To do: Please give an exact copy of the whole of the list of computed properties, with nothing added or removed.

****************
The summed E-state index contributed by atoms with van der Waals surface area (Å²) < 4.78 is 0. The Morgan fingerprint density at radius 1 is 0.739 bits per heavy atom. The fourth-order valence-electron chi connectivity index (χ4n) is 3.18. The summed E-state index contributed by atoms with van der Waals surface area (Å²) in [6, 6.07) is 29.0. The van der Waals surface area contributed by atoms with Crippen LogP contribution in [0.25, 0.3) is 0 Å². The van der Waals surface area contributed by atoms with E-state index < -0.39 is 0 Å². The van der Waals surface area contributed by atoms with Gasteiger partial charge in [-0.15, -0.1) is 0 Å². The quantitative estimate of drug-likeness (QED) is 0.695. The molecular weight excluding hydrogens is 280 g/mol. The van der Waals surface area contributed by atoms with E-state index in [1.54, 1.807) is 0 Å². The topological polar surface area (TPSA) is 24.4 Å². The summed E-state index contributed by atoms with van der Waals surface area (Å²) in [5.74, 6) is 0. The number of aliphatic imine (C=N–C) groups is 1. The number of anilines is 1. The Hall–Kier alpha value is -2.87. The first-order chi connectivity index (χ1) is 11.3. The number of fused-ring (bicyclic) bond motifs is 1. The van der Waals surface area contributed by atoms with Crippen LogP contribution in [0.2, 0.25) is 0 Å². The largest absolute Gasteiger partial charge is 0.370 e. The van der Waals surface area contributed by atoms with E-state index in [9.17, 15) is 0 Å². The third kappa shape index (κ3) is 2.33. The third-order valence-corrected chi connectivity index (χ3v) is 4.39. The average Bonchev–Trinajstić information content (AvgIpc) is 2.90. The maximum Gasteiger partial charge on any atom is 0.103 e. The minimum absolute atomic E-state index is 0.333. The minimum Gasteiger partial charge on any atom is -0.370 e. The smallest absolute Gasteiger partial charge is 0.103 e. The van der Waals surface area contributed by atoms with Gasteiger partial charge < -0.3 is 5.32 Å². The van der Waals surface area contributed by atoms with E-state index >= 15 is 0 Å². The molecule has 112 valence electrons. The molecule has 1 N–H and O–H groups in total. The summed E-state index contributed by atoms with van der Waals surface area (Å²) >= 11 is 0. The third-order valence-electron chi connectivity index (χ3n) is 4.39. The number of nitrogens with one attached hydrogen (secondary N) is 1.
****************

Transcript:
The summed E-state index contributed by atoms with van der Waals surface area (Å²) < 4.78 is 0. The Morgan fingerprint density at radius 1 is 0.739 bits per heavy atom. The fourth-order valence-electron chi connectivity index (χ4n) is 3.18. The summed E-state index contributed by atoms with van der Waals surface area (Å²) in [6, 6.07) is 29.0. The van der Waals surface area contributed by atoms with Crippen LogP contribution in [0.25, 0.3) is 0 Å². The van der Waals surface area contributed by atoms with E-state index < -0.39 is 0 Å². The van der Waals surface area contributed by atoms with Gasteiger partial charge in [-0.15, -0.1) is 0 Å². The quantitative estimate of drug-likeness (QED) is 0.695. The molecular weight excluding hydrogens is 280 g/mol. The van der Waals surface area contributed by atoms with E-state index in [1.54, 1.807) is 0 Å². The topological polar surface area (TPSA) is 24.4 Å². The summed E-state index contributed by atoms with van der Waals surface area (Å²) in [5.74, 6) is 0. The number of aliphatic imine (C=N–C) groups is 1. The number of anilines is 1. The Hall–Kier alpha value is -2.87. The first-order chi connectivity index (χ1) is 11.3. The number of fused-ring (bicyclic) bond motifs is 1. The van der Waals surface area contributed by atoms with Crippen LogP contribution in [0.2, 0.25) is 0 Å². The largest absolute Gasteiger partial charge is 0.370 e. The van der Waals surface area contributed by atoms with E-state index in [9.17, 15) is 0 Å². The third kappa shape index (κ3) is 2.33. The third-order valence-corrected chi connectivity index (χ3v) is 4.39. The average Bonchev–Trinajstić information content (AvgIpc) is 2.90. The maximum Gasteiger partial charge on any atom is 0.103 e. The minimum absolute atomic E-state index is 0.333. The minimum Gasteiger partial charge on any atom is -0.370 e. The smallest absolute Gasteiger partial charge is 0.103 e. The van der Waals surface area contributed by atoms with Gasteiger partial charge < -0.3 is 5.32 Å². The van der Waals surface area contributed by atoms with E-state index >= 15 is 0 Å². The molecule has 112 valence electrons. The molecule has 1 N–H and O–H groups in total. The summed E-state index contributed by atoms with van der Waals surface area (Å²) >= 11 is 0. The third-order valence-electron chi connectivity index (χ3n) is 4.39. The number of nitrogens with one attached hydrogen (secondary N) is 1.